India expecting boom for forensic accounting

Ramalinga Raju

The Satyam scandal means India will need up to 6,000 new forensic
accountants, one of the country’s leading experts has forecast.

Mayur Joshi, founder and CEO of Indiaforensic Consultancy Services, claims
that the trade body of India’s IT industry Nasscom is planning to beef up due
diligence accounting guidelines so that they would effectively “entrust the task
of detecting and preventing the fraud to the forensic accountants”.

Reeling under revelations of the billion dollar Satyam affair, Joshi told
Accountancy Age that India is going to require 6,000 of these specialist
accountants in the near future. However there are far too few trained
professionals available.

The Satyam scandal broke last month when former chairman
Raju admitted in a letter
that an accounting fraud thought to be worth up to
$1bn(£700m) had taken place at the IT giant.

Major demand for forensic accountants is also expected from regulatory
authorities such as the Indian Serious Fraud Investigation Office and Securities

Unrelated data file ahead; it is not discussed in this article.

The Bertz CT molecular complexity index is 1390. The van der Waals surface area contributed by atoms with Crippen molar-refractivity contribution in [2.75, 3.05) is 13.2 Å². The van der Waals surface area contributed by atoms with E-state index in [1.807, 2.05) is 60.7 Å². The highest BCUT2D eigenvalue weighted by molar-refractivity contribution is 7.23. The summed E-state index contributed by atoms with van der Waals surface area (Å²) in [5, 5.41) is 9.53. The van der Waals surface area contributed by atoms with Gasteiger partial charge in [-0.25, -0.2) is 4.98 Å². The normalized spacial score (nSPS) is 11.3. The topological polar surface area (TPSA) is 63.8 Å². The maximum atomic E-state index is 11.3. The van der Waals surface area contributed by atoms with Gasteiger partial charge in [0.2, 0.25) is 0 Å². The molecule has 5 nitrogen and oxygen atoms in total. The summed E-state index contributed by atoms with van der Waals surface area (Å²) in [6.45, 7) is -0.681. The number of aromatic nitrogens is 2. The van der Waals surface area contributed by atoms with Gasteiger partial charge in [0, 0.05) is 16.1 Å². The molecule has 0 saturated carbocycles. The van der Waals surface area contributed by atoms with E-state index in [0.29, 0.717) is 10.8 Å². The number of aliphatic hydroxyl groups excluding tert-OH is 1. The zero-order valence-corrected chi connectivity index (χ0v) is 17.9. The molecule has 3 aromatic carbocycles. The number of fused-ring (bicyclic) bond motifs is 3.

and Exchange Board of India, as their scrutiny of corporate accounts becomes
much stricter.

Even in the ongoing Satyam investigations, Joshi – speaking from his office
in the western Indian town of Pune – argued that solid evidence could be
generated by forensic accountants using their data analysis tools to interrogate
raw data. ‘We go beyond the figures, and try to ascertain that the given
document is genuine’, he said.

Indiaforensic not only provides fraud examination and forensic accounting
services but also trains professionals.

For the last three years Joshi’s company has been running six-month courses
on forensic accounting, specialising in corporate, banking and money laundering
frauds and has trained 400 accountants. This figure is in addition to various
company employees it has trained under corporate training programmes.


begins debate over future of audit after Satyam

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